Time for real action

The three legal reforms in agricultural marketing, announced as part of the Rs 20-trillion package for the economy, can be viewed essentially as pending work that will be pursued now. These involve amending the outmoded Essential Commodities Act (ECA), 1955; enacting a new Central statute to enable farmers to get remunerative prices by selling their produce anywhere in the country; and passing a contract farming law to legalise agreements between producers and end-users of farm products.

Efforts have for long been afoot to push these measures through with the cooperation of states because agricultural marketing is basically a state subject. But the response has been poor. Though most states have amended their marketing laws, they have not done so strictly on the lines suggested in the model Agricultural Produce Marketing Committee (APMC) law circulated by the Centre. States, obviously, do not wish to give up control over agricultural markets, which are a key source of revenue. Moreover, the market committees that run the APMC mandis enjoy considerable political clout and can, therefore, influence the rural vote bank, which is valued by political parties in the states. So, most states have only trimmed the monopoly of the APMCs over agricultural trade but without erasing it completely. Nor did they allow adequate privatisation of farm mandis, which is vital in expanding the marketing infrastructure that has failed to keep pace with growth in agricultural output. Even the setting up of the electronic National Common Market (e-NAM) could not serve the desired purpose in the initial years as the business had to be transacted through the APMCs. The only option left for the Centre to carry through the unfinished reforms agenda is to go in for Central legislation, which would override the state statutes, as is sought to be done now. This would, hopefully, help realise the longstanding goal of putting in place a barrier-free countrywide market (read single national market) for the agricultural produce.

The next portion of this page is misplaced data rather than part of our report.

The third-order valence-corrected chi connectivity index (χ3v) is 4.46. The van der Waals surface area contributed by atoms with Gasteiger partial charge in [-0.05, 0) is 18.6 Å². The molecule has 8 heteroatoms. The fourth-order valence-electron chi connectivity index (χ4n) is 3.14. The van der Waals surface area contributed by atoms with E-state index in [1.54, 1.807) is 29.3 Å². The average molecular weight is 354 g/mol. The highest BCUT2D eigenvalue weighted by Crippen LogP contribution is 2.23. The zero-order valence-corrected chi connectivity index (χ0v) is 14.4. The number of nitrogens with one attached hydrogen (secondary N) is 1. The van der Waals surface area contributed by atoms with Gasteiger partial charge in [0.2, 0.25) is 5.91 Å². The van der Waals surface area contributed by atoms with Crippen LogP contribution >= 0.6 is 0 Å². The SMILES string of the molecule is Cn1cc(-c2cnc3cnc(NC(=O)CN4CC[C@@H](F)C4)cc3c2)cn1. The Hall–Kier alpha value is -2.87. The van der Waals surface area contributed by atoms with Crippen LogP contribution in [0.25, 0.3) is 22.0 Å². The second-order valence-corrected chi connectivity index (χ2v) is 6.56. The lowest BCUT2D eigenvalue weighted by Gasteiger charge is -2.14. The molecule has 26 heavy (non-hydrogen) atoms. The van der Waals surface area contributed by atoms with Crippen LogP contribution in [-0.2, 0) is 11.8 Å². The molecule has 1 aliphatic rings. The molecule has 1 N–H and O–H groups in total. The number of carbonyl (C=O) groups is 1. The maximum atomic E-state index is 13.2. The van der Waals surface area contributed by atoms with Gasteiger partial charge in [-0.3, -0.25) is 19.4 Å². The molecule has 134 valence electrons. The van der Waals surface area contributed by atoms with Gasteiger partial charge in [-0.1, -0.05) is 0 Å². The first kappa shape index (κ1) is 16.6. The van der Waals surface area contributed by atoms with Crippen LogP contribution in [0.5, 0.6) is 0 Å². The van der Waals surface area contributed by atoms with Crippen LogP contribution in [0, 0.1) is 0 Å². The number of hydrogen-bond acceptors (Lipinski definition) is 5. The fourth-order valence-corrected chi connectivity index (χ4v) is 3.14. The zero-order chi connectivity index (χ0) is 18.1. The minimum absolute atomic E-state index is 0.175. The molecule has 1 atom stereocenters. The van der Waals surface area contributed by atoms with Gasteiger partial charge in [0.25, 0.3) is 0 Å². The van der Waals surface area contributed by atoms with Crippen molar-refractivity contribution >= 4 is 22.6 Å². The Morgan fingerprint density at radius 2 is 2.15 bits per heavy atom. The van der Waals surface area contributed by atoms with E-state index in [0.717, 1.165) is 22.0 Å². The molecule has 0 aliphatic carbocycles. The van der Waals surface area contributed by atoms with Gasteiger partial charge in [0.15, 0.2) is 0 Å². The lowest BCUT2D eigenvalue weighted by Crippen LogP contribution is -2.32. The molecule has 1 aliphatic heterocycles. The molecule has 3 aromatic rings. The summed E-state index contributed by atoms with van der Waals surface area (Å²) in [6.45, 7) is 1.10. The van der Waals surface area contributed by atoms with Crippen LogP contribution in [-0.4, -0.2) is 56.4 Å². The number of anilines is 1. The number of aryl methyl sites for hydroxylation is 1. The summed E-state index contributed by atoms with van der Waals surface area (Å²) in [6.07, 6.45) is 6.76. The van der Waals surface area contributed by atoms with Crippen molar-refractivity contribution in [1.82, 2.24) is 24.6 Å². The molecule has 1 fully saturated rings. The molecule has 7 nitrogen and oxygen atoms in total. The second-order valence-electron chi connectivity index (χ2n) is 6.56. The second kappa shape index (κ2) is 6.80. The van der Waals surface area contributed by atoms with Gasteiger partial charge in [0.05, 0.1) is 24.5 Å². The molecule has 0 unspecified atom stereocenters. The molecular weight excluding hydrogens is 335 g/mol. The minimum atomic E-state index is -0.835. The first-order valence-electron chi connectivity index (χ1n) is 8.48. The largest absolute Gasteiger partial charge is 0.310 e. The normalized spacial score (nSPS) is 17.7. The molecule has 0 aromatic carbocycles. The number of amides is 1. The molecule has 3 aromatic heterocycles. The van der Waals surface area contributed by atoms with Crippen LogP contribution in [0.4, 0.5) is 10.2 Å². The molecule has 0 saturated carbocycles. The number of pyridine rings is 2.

More or less similar hurdles have been impeding legalisation on contract farming, which is deemed essential to link farmers directly with the processors, exporters, retailers, and consumers of agricultural products. Such a bonding allows the farmers to produce the products conforming to the quality standards required by the end-users. Only some states have imparted legal sanctity to the pre-production contracts between seller and buyer under their amended APMC laws. The others are reluctant to fall in line. This allows any party to renege on honouring the contract if the prices at the time of delivery do not suit them. The National Institution for Transforming India (NITI) Aayog has already drafted model contract farming legislation, which has been gathering dust. All that the Centre needs to do now is to turn it into a Central statute. 

The ECA, on the other hand, is a Central law that has outlived its utility. It was enacted when shortages of essential goods were rampant and black-marketing and profiteering were the order of the day. But the situation has since changed. The supplies of most commodities now exceed demand. The ECA’s draconian provisions, including preventive detention, confiscating vehicles, and attaching properties on suspicion of hoarding and black-marketing, are no longer required. The government would, therefore, do well to repeal this law rather than merely diluting it.

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